SF State faculty members rise to the shelter-in-place challenge with remote instruction

Woman in garage handles film canister, facing a laptop with a videoconferencing program open

Professor of Cinema Greta Snider demonstrates a film processing technique in her garage for her “Material Cinema” course.

With COVID-19 moving classes off campus, instructors find creative ways to give students a top-notch education

How do you teach a weightlifting class with no weights? If you’re Lecturer of Kinesiology John Penacerrada, the answer is simple: You improvise.

“I’ve been telling students that if you don’t have dumbbells or kettlebells or whatnot, get your backpack and fill it with some books,” said Penacerrada. “It’s about being resourceful and still getting a good workout out of what we can do.”

Penacerrada is just one of hundreds of San Francisco State University faculty members who are now teaching students remotely due to the COVID-19 pandemic. Between adapting exercise routines, improvising laboratory experiments and connecting with students through forward-thinking technology, instructors across the University are doing what they do best: delivering a comprehensive and engaging education.

When the city of San Francisco announced a shelter-in-place order, Penacerrada was faced with the especially formidable task of teaching fitness classes that usually happen in rooms full of specialized workout equipment like barbells and squat racks. Along with his backpack solution, Penacerrada drew on his 20 years of industry experience to quickly develop and record new workout routines that use improvised equipment or simply take advantage of the body weight of the exerciser (like push-ups). Students watch tutorial videos and submit highlight reels of their own exercises so he can quickly assess them and provide guidance.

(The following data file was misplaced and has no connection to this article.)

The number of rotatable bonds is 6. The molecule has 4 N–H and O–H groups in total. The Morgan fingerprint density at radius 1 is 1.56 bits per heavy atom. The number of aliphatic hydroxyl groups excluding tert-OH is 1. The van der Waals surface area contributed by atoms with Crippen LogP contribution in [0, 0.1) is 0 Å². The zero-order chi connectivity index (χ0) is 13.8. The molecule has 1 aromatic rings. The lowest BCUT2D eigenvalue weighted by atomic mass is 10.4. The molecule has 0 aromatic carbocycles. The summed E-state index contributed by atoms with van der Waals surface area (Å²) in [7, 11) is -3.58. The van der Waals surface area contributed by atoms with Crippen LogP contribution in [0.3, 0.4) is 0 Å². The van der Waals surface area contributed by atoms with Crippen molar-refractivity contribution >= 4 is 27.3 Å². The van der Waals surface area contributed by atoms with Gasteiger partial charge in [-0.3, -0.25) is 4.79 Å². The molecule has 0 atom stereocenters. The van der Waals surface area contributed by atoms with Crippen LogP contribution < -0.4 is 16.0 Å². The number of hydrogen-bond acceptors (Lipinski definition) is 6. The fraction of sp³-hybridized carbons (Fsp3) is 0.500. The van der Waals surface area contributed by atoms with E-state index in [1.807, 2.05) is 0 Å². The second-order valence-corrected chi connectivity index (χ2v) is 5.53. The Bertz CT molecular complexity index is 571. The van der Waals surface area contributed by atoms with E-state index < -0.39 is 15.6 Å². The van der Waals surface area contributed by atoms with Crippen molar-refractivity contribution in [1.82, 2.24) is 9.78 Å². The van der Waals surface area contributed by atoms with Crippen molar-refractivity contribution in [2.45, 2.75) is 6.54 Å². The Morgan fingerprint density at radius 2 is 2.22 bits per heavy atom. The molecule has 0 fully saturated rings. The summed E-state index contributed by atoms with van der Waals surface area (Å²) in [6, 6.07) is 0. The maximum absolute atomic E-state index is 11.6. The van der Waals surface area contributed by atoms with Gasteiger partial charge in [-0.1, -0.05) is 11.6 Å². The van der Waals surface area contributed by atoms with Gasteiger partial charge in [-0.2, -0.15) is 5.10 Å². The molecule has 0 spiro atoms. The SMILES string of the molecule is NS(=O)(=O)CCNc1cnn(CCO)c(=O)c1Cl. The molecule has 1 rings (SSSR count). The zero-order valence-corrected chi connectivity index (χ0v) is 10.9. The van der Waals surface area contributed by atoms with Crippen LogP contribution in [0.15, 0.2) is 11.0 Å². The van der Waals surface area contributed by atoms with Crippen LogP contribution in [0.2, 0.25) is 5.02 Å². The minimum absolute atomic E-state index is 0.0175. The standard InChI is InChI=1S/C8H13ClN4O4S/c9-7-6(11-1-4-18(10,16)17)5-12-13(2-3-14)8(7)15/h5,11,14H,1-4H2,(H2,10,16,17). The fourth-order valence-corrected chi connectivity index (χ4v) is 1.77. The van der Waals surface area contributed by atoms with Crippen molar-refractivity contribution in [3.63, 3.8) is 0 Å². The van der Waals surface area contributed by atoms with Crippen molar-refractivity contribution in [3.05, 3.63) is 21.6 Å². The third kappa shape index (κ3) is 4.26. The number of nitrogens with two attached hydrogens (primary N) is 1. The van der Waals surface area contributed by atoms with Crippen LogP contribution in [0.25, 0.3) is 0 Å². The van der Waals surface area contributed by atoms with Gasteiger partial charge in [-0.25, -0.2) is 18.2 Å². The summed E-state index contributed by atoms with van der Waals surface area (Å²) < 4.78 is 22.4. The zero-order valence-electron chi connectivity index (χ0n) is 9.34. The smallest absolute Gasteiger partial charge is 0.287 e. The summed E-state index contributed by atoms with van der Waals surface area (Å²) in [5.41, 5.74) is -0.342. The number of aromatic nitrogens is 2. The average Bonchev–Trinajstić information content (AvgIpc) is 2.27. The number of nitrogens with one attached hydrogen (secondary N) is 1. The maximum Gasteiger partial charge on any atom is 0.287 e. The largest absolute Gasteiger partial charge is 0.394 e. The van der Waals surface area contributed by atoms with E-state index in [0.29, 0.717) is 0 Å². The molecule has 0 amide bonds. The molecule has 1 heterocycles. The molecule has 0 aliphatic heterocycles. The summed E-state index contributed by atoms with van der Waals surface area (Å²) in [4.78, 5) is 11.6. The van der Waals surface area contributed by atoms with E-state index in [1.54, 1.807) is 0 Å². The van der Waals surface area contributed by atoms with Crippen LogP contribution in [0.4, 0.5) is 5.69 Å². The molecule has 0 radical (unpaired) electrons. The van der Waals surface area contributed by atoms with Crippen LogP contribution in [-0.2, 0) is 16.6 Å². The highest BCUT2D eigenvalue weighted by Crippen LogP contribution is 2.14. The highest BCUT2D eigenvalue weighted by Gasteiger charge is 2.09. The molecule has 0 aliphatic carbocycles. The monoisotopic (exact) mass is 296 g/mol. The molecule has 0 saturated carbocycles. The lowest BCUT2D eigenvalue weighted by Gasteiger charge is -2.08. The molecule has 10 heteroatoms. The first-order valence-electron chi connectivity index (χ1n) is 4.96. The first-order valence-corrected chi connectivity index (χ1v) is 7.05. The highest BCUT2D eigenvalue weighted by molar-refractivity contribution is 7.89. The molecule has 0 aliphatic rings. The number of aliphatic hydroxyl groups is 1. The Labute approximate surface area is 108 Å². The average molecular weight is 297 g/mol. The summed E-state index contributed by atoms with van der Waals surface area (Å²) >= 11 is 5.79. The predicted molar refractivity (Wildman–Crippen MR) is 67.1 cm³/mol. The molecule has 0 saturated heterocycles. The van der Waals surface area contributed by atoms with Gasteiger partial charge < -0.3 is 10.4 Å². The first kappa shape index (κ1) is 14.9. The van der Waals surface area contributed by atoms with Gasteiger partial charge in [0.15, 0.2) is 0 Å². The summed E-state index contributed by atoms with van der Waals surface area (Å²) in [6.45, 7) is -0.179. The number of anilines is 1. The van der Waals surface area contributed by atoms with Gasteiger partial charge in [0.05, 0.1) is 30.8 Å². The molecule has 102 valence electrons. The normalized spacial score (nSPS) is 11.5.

Penacerrada also raced to modify “Intro to Sports and Fitness Management” because the internships students usually take as part of the course were canceled. If students couldn’t experience the industry in person, Penacerrada decided, he would bring the industry to them. His class has hosted Zoom lectures from a wide range of professionals — a physical therapist, a chiropractor, a coach and more — many of them San Francisco State alumni. “I wanted them to see different sides of how you can actually succeed with a kinesiology background,” he explained.

Science laboratory courses, which rely on high-tech equipment and spaces, are similarly hard to squeeze into a Zoom-sized window. In Professor of Biology Katharyn Boyer’s “Wetland Ecology” course, students designed and started an experiment using plants raised in the greenhouse at SF State’s Estuary and Ocean Science Center. Rather than cutting the experiment short, Boyer transferred the experiment piece by piece to the deck of her own home, placed under a translucent table that protects the plants from the elements while letting in sunlight. Though it wasn’t easy, Boyer says it was important that students be able to see the experiment through to its conclusion. “I feel this is a critical experience for our students to understand the process of science,” she explained.